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Sunday, November 17, 2019

A huge hotel in downtown Kerrville

Kerrville's Blue Bonnet Hotel, at the south corner of Water and Earl Garrett Streets,
as it appeared in 1927, when it only had five stories.
Click on any image below to enlarge.
I read a news item here this week which mentioned a proposed hotel in the downtown area, near Spring Street, opposite Water Street from the Notre Dame Catholic Church campus.
It’s hard to believe today, but there was once an eight-story hotel overlooking the Guadalupe River in downtown Kerrville, the Blue Bonnet Hotel. It stood at the corner of Water and Earl Garrett streets; the site is a parking lot today, just across the street from the Weston Building, home of Francisco’s Restaurant.
Schreiner Bank, right;
Blue Bonnet Hotel, left, 1927
The Blue Bonnet Hotel opened to much fanfare in on April 2, 1927, with music during the afternoon, and a dance from 9 pm until midnight.
When it opened, it had five stories and 80 rooms. “Eighty rooms,” an advertisement read, “each with a private bath. A telephone in every room. Rates: $2.00, $2.50, $3.00 and $4.00.” Every room was an “outside room,” with views of downtown Kerrville and the hills beyond. Each room also had a shower, tub, fan, and “circulating ice water.”
Building the new hotel cost $250,000 according to news reports. It was designed by Paul G. Silber & Co., architects, of San Antonio. “In designing the Kerrville Blue Bonnet, the architects have incorporated all of the modern features of hotel construction combined with the beautiful design of Mediterranean architecture. Being strictly fire-proof, the building has been designed to carry three additional stories, thus increasing its room capacity eventually to 140 rooms.”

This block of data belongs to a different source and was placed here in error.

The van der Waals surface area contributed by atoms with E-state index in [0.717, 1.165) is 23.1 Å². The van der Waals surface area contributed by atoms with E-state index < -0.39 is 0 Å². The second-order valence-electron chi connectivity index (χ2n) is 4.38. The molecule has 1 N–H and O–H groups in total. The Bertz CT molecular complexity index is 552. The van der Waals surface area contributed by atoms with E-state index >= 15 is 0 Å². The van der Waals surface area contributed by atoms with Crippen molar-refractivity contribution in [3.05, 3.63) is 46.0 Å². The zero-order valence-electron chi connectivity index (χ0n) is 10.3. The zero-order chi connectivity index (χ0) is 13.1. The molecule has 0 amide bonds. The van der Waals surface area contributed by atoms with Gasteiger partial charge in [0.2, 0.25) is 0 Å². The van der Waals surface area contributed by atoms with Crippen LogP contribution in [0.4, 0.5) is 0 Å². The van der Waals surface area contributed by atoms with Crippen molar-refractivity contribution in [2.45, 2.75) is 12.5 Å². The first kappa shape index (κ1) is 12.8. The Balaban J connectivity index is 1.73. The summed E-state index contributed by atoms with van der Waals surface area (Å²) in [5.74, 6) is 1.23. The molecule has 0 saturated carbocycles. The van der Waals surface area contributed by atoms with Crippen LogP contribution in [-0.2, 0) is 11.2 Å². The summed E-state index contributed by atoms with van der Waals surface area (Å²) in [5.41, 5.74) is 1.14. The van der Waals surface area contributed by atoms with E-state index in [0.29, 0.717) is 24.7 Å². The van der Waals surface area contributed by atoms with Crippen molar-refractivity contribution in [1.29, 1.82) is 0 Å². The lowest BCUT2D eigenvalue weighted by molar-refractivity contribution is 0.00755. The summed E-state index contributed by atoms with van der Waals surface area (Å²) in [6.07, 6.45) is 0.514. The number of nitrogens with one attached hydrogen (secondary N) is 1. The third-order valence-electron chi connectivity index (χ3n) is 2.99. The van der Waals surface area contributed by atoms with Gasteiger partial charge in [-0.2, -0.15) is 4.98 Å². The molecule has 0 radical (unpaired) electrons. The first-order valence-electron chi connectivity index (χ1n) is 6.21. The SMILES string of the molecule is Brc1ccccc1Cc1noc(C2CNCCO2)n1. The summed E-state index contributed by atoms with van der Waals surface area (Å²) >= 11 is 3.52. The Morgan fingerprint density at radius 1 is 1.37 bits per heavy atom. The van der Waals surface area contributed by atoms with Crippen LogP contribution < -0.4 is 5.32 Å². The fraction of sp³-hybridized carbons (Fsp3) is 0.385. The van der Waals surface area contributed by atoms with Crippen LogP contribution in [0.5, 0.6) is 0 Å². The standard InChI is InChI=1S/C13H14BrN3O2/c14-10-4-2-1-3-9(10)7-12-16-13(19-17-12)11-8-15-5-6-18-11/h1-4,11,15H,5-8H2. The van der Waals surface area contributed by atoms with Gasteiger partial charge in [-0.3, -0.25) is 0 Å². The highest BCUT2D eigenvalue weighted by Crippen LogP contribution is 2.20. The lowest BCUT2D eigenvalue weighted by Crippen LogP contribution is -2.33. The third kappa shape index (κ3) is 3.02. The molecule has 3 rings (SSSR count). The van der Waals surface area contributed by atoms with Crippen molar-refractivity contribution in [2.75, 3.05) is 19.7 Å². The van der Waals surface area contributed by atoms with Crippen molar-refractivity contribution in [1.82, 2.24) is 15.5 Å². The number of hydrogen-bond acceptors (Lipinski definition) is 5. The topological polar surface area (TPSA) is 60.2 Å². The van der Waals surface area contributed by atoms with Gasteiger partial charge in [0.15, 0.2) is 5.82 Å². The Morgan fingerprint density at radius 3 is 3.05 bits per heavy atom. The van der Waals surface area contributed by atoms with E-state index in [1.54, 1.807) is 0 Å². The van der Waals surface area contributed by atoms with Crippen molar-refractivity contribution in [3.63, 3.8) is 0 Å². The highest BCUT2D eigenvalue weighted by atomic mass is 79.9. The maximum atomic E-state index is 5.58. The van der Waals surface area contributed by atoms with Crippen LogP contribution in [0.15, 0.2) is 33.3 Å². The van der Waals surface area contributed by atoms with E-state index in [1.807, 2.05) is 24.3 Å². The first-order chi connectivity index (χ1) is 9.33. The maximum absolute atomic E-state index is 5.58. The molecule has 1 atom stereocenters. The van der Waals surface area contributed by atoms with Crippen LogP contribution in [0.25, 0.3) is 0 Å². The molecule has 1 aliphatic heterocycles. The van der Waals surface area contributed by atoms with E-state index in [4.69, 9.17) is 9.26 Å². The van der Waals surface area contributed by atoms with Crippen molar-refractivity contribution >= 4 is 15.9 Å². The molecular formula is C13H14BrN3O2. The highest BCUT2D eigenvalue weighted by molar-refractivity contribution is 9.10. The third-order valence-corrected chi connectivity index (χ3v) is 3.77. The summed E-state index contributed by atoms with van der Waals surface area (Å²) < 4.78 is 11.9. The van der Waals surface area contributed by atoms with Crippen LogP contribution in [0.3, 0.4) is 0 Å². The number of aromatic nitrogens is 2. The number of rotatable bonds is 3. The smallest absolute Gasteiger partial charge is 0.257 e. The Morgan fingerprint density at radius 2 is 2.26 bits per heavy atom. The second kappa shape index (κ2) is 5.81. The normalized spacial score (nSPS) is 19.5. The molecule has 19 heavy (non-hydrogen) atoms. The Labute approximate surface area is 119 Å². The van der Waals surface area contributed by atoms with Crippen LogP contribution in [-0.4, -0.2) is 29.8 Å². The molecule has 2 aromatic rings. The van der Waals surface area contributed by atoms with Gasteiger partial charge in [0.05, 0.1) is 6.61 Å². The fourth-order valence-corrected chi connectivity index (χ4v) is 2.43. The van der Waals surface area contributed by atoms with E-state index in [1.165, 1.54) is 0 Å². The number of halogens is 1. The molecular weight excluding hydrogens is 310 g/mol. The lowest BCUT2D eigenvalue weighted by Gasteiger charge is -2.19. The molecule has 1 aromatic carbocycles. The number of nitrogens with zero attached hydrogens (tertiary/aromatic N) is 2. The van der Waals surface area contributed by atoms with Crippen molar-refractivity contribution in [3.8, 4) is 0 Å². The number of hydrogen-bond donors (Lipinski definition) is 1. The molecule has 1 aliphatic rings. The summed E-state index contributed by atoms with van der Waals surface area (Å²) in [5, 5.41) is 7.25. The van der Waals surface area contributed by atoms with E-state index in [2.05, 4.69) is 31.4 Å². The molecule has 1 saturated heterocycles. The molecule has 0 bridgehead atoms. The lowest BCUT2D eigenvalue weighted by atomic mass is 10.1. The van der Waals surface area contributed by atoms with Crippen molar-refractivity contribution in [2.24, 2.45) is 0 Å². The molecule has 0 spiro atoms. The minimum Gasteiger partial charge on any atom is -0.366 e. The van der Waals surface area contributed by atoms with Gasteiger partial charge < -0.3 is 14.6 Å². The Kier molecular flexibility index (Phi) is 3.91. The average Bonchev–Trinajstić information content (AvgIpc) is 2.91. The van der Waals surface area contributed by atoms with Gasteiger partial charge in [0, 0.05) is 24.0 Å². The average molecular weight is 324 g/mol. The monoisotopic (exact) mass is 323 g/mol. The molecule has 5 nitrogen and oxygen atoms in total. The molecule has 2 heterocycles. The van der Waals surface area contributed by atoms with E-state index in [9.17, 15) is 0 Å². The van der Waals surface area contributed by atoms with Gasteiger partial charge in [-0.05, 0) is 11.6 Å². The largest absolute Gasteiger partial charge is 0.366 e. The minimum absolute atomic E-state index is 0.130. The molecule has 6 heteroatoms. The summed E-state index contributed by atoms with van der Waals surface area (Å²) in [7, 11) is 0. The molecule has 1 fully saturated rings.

As it appeared in the 1950s,
with eight stories
That eventuality occurred within one year, when an additional three stories were added to the building, growing from the original five stories to eight.
“In addition to the spacious, bright, well-ventilated lobby, there will be installed a garden terrace, connection with both the lobby and dining room, for the convenience of guests. From the terrace, steps will lead to the garden, which, with its delightful walks, bridges, cascades, rustic arbors and seats, will form an ideal playground for tourists.”
The hotel from south of the
Guadalupe River
The construction firm of Walsh & Burney, under the leadership of local building superintendent P. L. Ragsdale, built the hotel in about seven months, breaking ground on August 25, 1926. Several local subcontractors worked on the building, including W. B. Brown of Kerrville, who installed the plumbing, and Ally Beitel, with Kerrville Lumber Company, “who furnished every foot of lumber used in the construction of this premier hostelery.”
The president and general manager of the Blue Bonnet Hotel Company was Floyd Singleton. The company hoped to build Blue Bonnet Hotels in other cities, including San Antonio. By 1928 it hoped to have six or seven new hostelries open and operating across Texas.
From the area that would later
become Louise Hays Park
The Kerrville Blue Bonnet Hotel, when it opened, had two suites; on the fifth floor was the Governor’s Suite; on the fourth, the Blue Bonnet Suite. Both “exquisite suites, in which no detail of high class hotel facilities and service has been overlooked.”
The street level of the building had a coffee shop, barber shop, beauty parlor, and drug store, complete with soda fountain. Adjacent to the hotel lobby was a writing room, telephone booths, and two high-speed elevators (which had elevator operators, not buttons).
For all its self-proclaimed attention to detail and the comfort of its guests, the hotel lacked an important feature: air-conditioning. That absence, coupled with newer hotels, lead to the end of the Blue Bonnet Hotel.
I remember the Blue Bonnet Hotel from my childhood, when I attended Kiwanis Club meetings there with my father. Over the years I’ve collected items from the old hotel – its telephone switchboard, room keys, doors to rooms, a towel, and even a wrapped bar of soap.
In 1971, when I was about 10 years old, the building was torn down to make room for a drive-through bank for the Charles Schreiner Bank. That bank and the drive-through building are both gone today.
Until next week, all the best.

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Joe Herring Jr. is a Kerrville native who visited the Blue Bonnet Hotel frequently in its final years. This column originally appeared in the Kerrville Daily Times November 16, 2019.

I have two books available, both filled with historic photographs of Kerr County.  Both books are available at Wolfmueller's BooksHerring Printing Company, and online by clicking HERE.

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